What happened to Nichelle Nichols

Nichelle Nichols (/nɪˈʃɛl/ nish-EL; born Grace Dell Nichols; December 28, 1932 – July 30, 2022)[1] was an American actress, singer and dancer whose portrayal of Uhura in Star Trek and its film sequels was groundbreaking for African American actresses on American television.[2] From 1977 to 2015, she volunteered her time to promote NASA’s programs and recruit diverse astronauts, including some of the first female and ethnic minority astronauts.[3][4]

Born in the Chicago suburb of Robbins, she trained in dance, and began her career as a dancer, singer and model in Chicago. As an actor, she appeared on stage, in television and in film.

Early life
Grace Dell Nichols was born the third of six children on December 28, 1932,[5][6][7] in Robbins, Illinois, a suburb of Chicago, to Samuel Earl Nichols, a factory worker who was elected both town mayor of Robbins in 1929[8] and its chief magistrate, and his wife, Lishia (Parks) Nichols, a homemaker.[9] Disliking her name, Nichols asked her parents for a new one; they suggested Nichelle, which they said meant “victorious maiden” (from Nike and the suffix -elle).[10] The family later moved into an apartment in the Woodlawn neighborhood of Chicago, where Nichols attended Englewood High School, graduating in 1951.[11][12] From age 12, she studied dance at the Chicago Ballet Academy.[13]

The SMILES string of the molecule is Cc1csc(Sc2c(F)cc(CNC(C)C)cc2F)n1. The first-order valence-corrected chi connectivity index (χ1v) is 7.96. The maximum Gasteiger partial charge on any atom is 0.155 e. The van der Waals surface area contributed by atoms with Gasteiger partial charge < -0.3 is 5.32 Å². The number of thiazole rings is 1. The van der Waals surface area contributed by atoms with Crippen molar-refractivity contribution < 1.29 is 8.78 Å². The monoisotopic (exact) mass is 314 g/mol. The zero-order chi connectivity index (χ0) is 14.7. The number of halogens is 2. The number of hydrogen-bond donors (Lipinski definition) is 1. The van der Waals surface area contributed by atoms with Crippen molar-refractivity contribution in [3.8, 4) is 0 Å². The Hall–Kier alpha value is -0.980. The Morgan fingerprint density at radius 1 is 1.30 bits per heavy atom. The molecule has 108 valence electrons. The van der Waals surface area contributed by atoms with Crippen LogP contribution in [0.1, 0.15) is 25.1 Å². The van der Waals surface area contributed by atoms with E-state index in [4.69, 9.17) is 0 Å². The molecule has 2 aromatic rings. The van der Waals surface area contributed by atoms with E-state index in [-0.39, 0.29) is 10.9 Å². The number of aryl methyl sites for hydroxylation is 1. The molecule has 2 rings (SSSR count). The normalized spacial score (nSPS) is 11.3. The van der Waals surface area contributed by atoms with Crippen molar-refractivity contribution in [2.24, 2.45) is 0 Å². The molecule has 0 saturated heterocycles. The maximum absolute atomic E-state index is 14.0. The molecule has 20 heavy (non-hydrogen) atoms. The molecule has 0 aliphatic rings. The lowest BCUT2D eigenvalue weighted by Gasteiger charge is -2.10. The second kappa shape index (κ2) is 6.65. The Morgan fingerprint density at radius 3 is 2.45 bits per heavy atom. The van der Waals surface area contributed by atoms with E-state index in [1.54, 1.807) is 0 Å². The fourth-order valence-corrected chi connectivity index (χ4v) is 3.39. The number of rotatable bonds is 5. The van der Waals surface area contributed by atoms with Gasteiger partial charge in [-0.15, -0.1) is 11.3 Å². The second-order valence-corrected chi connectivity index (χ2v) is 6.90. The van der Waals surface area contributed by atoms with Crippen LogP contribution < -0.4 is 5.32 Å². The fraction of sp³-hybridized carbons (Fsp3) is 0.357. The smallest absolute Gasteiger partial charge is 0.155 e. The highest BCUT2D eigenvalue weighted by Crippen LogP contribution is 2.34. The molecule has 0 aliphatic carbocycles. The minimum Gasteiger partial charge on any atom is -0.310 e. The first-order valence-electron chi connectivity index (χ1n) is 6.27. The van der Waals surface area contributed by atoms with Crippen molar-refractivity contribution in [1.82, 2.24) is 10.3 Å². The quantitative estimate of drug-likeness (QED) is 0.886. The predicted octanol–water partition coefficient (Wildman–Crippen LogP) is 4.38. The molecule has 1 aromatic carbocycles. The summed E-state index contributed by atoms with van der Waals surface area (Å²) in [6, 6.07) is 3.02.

Nichols began her professional career as a singer and dancer in Chicago. She then toured the United States and Canada with the bands of Duke Ellington and Lionel Hampton. In 1959, she appeared as the principal dancer in the film version of Porgy and Bess.[13] Her acting break was an appearance in Kicks and Co., Oscar Brown’s highly touted but ill-fated 1961 musical.[14] In the thinly veiled satire of Playboy magazine, she played Hazel Sharpe, a voluptuous campus queen who was tempted by the devil and Orgy Magazine to become “Orgy Maiden of the Month”. Although the play closed after a short run in Chicago, Nichols attracted the attention of Hugh Hefner, the publisher of Playboy, who booked her as a singer for his Chicago Playboy Club.[15][16] She also appeared as Carmen for a Chicago stock company production of Carmen Jones and performed in a New York production of Porgy and Bess. Between acting and singing engagements, she did occasional modeling.[17]

In January 1967, Nichols was also featured on the cover of Ebony magazine, and had two feature articles in it in five years.[18] She continued touring the US, Canada, and Europe as a singer with the Duke Ellington and Lionel Hampton.[19] On the West Coast, she appeared in The Roar of the Greasepaint and For My People, and garnered high praise for her performance in the James Baldwin play Blues for Mister Charlie. Prior to being cast as Lieutenant Uhura in Star Trek, Nichols was a guest actress on television producer Gene Roddenberry’s first series The Lieutenant (1964) in the episode “To Set It Right”, which dealt with racial prejudice.[20]

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